The super-fast FLET's Hikari Cross compatible router is there for your 10Gbps internet service needs, costing around $4.48 per month on top of your $55 internet connection. You will have 10Gbps support as well as Wi-Fi 6 support, so you're looked after in both wired, and wireless connectivity at high speeds.
Veirzon is spending up big in the ramp up to the Super Bowl, with the US telco giant spending $80 million to blanket downtown Miami with 5G connectivity.
The company has promised that the areas around the Miami airports, downtown Miani, and around Bayfront Park will have expanded 5G coverage. Verizon is also sponsoring a Super Bowl Live event where it will be showing off various technology that displays why you need, and why you'll benefit from 5G technology.
Verizon will have an immersive, on-the-field experience at the Super Bowl itself, and will be running through to February 1. Now, there aren't many smartphones on the market that are powered by 5G just yet, but Samsung has a few in the Galaxy S10 5G and Galaxy Note 10 5G, while LG has its V50 ThinQ 5G smartphone. You will need one of these smartphones, and to have your phone connected to Verizon to enjoy 5G.
CES 2020 - Intel kinda teased its next-gen Thunderbolt 4 technology at CES 2020 this week, but didn't go into detail about it -- and now, we know why.
Thunderbolt 4 is essentially a re-branding of Thunderbolt 3, with ex-TweakTown staffer and now Tom's Hardware contributor Paul Alcorn talking with Intel during CES. Alcorn writes: "Intel confirmed it referenced USB 3.1 in the presentation, meaning Thunderbolt 4 is in fact not faster than Thunderbolt 3".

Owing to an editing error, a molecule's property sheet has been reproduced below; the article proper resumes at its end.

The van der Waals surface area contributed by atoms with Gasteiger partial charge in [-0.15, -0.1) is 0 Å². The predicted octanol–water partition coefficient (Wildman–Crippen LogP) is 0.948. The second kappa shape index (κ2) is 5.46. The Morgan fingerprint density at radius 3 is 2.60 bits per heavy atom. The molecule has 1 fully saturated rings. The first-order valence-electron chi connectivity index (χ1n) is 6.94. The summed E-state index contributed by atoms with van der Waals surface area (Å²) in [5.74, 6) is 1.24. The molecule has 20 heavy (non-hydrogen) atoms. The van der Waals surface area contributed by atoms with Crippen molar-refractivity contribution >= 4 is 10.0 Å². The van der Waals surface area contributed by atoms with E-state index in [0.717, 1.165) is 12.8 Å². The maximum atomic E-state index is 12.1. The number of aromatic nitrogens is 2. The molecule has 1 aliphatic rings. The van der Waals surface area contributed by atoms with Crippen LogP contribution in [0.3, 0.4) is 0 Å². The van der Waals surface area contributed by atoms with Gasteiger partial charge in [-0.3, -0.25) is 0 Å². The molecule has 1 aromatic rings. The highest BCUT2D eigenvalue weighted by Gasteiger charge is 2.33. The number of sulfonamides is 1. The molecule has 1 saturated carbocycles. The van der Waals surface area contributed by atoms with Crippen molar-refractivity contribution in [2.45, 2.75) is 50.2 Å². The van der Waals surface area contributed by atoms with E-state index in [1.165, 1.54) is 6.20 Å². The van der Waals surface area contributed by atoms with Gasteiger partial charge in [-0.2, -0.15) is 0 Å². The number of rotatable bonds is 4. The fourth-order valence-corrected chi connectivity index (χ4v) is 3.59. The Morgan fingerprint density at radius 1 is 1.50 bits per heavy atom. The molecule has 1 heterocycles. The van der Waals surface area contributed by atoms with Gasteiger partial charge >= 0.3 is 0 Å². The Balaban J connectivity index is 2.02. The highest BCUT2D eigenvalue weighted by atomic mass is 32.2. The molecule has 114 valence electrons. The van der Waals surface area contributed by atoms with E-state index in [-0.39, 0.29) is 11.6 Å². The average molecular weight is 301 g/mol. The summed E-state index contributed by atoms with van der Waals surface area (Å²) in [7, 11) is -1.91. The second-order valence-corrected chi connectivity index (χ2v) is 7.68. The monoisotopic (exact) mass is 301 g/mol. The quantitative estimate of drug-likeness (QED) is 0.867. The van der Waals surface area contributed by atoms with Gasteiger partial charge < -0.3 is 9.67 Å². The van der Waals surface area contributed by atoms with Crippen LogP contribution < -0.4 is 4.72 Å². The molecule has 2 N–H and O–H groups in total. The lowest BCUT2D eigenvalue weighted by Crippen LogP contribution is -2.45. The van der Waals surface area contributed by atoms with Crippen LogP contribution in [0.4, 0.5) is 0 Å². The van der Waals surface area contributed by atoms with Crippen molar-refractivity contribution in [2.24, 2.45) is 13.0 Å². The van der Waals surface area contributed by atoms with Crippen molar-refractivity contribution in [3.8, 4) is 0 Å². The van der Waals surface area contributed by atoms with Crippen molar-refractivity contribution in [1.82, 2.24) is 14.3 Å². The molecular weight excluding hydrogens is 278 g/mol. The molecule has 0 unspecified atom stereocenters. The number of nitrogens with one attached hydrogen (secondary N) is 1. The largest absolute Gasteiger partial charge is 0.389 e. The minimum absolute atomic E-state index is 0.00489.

Articles started flying quick and fast out of CES 2020 that Intel had teased Thunderbolt 4, after it had pushed out slides that its new Tiger Lake architecture had integrated Thunderbolt 4. Confusion happened pretty quickly, with Intel trying to clarify by saying: "Thunderbolt 4 continues Intel leadership in providing exceptional performance, ease of use and quality for USB-C connector-based products".
Apple is reportedly looking into launching its own satellites in an effort that would totally bypass wireless carriers here on Earth, according to the latest rumors.
Bloomberg is reporting that Apple has its own "secret team working on satellites and related wireless technology, striving to find new ways to beam data such as internet connectivity directly to its devices". This team has just over 10 people working on it so far, with Apple wanting to see their results "within five years".
Apple's satellite plans might fall out of the sky before they're even launched, with Bloomberg adding that Apple CEO Tim Cook is interested in the satellite project... but it could be scrapped as "a clear direction and use for satellites hasn't been finalized". I can see Apple blasting next-gen 5G and other data directly to its devices, bypassing wireless carriers -- but it's a lot easier saying that, than actually doing it -- and doing it to Apple's very high standards.